But Shifting Gears for a Moment
Immediately after the record of his temptation, we come to a turning point in the life of Christ—and in Matthew’s record—from Jesus’ preparation to his public ministry.
When Jesus learned that John the Baptist has been jailed, he returned to the region of Galilee. Galilee in Jesus’ day was contemptuously known as Galilee of the Gentiles because of its ethnic diversity—there was no shortage of distaste and distrust between Jews and Gentiles. Matthew connects Jesus’ return to this region with an Old Testament prophecy, suggesting that his arrival there wasn’t an afterthought. That passage from Isaiah 9 reads: In the past he humbled the land of Zebulun and Naphtali, but in the future he will honor Galilee of the Gentiles. That but separates past from future. The rest of that passage promised, people living in darkness have seen a great light; on those living in the land of the shadow of death a light has dawned. With Jesus’ birth and the beginning of his ministry here, that promise of old was being fulfilled. Out of a downtrodden community and a people living in darkness—light!
Not only was the place inauspicious, those Jesus called to follow him were as well. The brightest Jewish boys in those days would have been invited to follow after well-known rabbis in the community. Those who weren’t chosen, instead, found their way into the family business. And that’s where Jesus found Simon, Andrew, James and John.
The gospel writers offer us different vantage points. Andrew seems to have heard of Jesus first from John the Baptist. Perhaps he was among those with John when he pointed at Jesus and declared him to be the Lamb of God. He told his brother Simon, “We have found the Messiah!”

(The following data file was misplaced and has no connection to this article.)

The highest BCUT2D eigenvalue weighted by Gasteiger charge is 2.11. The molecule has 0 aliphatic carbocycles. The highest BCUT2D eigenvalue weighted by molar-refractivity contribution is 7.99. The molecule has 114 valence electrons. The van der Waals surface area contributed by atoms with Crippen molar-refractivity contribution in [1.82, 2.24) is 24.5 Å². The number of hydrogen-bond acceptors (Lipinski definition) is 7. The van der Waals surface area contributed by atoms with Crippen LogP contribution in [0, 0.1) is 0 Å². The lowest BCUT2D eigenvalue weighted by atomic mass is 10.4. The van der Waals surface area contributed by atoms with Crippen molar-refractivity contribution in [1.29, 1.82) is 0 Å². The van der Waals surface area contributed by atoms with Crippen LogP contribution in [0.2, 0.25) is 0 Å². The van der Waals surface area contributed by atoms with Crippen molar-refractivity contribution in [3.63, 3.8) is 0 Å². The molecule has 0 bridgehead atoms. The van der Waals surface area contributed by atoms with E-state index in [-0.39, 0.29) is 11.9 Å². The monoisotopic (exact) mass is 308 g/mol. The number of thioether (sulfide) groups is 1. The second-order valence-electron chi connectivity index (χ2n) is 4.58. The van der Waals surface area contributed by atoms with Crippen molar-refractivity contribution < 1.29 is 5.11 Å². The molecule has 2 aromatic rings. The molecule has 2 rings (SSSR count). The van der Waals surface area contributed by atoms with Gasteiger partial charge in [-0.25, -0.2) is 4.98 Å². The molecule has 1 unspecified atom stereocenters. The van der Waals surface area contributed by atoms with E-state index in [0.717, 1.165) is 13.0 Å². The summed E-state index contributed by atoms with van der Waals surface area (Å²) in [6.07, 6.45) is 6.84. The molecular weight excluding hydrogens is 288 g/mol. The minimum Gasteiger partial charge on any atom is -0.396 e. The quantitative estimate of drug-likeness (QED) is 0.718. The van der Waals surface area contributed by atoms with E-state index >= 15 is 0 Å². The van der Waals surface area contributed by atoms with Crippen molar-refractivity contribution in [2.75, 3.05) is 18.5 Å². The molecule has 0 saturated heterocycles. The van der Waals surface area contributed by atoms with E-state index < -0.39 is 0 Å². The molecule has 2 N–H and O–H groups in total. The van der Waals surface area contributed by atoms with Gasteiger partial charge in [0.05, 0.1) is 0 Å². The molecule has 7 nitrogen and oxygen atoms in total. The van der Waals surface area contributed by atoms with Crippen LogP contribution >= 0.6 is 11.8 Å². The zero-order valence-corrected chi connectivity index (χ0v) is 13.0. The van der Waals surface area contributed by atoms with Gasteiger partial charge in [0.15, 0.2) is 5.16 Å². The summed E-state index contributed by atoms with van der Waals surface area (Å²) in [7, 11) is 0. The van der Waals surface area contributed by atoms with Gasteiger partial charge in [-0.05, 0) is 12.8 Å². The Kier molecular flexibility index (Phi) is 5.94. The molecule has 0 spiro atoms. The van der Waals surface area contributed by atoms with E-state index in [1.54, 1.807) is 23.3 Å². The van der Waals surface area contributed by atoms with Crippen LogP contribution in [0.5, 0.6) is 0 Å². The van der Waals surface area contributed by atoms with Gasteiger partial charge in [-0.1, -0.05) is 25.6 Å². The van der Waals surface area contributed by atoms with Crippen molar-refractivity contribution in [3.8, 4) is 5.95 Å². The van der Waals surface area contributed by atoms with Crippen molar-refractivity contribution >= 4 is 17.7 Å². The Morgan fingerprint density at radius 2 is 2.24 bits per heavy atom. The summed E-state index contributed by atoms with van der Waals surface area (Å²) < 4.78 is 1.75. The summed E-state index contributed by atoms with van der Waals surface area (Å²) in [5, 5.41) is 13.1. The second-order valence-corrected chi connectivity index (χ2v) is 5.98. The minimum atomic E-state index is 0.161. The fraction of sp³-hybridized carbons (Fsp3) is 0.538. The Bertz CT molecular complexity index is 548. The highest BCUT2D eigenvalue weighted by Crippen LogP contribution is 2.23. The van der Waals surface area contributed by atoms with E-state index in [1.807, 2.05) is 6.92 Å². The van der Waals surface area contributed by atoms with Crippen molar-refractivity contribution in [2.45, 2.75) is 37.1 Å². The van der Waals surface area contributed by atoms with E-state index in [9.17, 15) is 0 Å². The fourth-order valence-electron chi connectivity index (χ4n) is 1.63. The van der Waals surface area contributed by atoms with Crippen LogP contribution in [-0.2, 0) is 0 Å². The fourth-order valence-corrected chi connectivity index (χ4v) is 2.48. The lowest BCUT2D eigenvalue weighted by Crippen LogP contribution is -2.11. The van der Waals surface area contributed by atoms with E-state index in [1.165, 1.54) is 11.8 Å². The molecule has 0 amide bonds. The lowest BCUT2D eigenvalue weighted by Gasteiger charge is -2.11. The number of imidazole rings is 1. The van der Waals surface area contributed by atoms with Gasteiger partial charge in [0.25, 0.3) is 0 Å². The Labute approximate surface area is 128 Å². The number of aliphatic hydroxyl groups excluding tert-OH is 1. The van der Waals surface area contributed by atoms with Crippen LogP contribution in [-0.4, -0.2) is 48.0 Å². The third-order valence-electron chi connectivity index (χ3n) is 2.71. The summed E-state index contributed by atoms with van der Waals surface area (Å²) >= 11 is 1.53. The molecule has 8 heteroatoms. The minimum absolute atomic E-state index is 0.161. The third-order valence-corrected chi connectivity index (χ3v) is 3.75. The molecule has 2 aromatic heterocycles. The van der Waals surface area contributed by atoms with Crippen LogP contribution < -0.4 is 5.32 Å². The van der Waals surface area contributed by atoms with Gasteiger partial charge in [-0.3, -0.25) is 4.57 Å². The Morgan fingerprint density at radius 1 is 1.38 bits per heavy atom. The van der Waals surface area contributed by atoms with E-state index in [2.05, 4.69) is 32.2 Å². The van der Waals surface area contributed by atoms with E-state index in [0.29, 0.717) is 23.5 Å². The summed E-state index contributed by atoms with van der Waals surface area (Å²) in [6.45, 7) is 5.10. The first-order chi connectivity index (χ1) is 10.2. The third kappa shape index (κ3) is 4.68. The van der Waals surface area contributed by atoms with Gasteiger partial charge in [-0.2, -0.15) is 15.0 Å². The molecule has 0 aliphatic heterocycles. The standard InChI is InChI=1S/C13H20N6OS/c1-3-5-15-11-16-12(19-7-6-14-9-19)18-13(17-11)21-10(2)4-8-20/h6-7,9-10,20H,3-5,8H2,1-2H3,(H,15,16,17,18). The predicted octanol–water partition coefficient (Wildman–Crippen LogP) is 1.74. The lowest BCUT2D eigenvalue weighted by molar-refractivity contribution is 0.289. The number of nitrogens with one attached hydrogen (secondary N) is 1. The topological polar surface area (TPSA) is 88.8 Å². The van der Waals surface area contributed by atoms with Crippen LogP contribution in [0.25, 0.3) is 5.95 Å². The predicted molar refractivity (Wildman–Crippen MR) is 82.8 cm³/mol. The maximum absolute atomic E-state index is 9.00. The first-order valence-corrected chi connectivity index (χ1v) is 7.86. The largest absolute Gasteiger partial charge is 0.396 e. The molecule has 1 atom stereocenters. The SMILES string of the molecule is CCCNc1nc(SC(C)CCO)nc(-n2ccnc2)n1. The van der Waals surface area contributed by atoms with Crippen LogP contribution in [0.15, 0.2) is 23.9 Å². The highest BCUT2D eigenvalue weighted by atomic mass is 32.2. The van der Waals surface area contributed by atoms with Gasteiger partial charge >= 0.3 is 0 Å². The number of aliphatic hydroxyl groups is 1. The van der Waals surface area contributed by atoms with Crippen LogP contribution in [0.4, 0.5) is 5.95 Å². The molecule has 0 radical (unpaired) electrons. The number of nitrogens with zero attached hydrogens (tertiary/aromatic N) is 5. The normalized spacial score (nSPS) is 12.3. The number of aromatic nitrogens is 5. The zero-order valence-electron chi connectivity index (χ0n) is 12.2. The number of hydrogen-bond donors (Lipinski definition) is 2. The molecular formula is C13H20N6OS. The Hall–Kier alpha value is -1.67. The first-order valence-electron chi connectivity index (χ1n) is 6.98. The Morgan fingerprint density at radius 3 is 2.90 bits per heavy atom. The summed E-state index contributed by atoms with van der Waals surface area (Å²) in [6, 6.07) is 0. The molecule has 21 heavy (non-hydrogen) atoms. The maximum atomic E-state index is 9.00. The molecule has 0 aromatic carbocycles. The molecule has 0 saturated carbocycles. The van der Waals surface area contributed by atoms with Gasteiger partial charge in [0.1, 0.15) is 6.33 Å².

Simon had his own encounter. One day he was washing his nets after a long night of fishing when Jesus stepped into his boat—a growing crowd was pressing in to listen to him share the word of God. Jesus asked Simon to put the boat out a little way from shore. You’ve no doubt experienced how voices carry over water. This would have created a natural amphitheater effect, allowing the crowd to better see and hear him. It was when Jesus finished speaking, however, that Simon had his epiphany. Jesus said to Simon, “Put out into the deep water and lower your nets for a catch.”
Simon answered, “Master we’ve worked hard all night and haven’t caught anything. But because you say so, I will let down the nets. You don’t have to be a fisherman to imagine how trying that instruction was. Simon’s workday was done. He’d cleaned his nets—likely he had finished cleaning them as Jesus spoke to the crowd from his boat. He’s ready to go home. Now—an admonition to put out and again lower the nets—it would mean all the work he had just done was for not. It was a leap of faith for Simon to do as Jesus asked. The result was a miraculous catch. Simon called to his partners to launch their boat and help him—both boats were so filled with fish that they nearly sunk.
Simon saw this and fell to his knees, pleading with Jesus, “Go away from me Lord, I am a sinful man!” Jesus replied, “Don’t be afraid.” You know what that means: God was about to mess with Simon’s life.
AN EXCERPT FROM CHAPTER FOUR, BIG BUTS OF THE BIBLE: A REVEALING LOOK AT JESUS CHRIST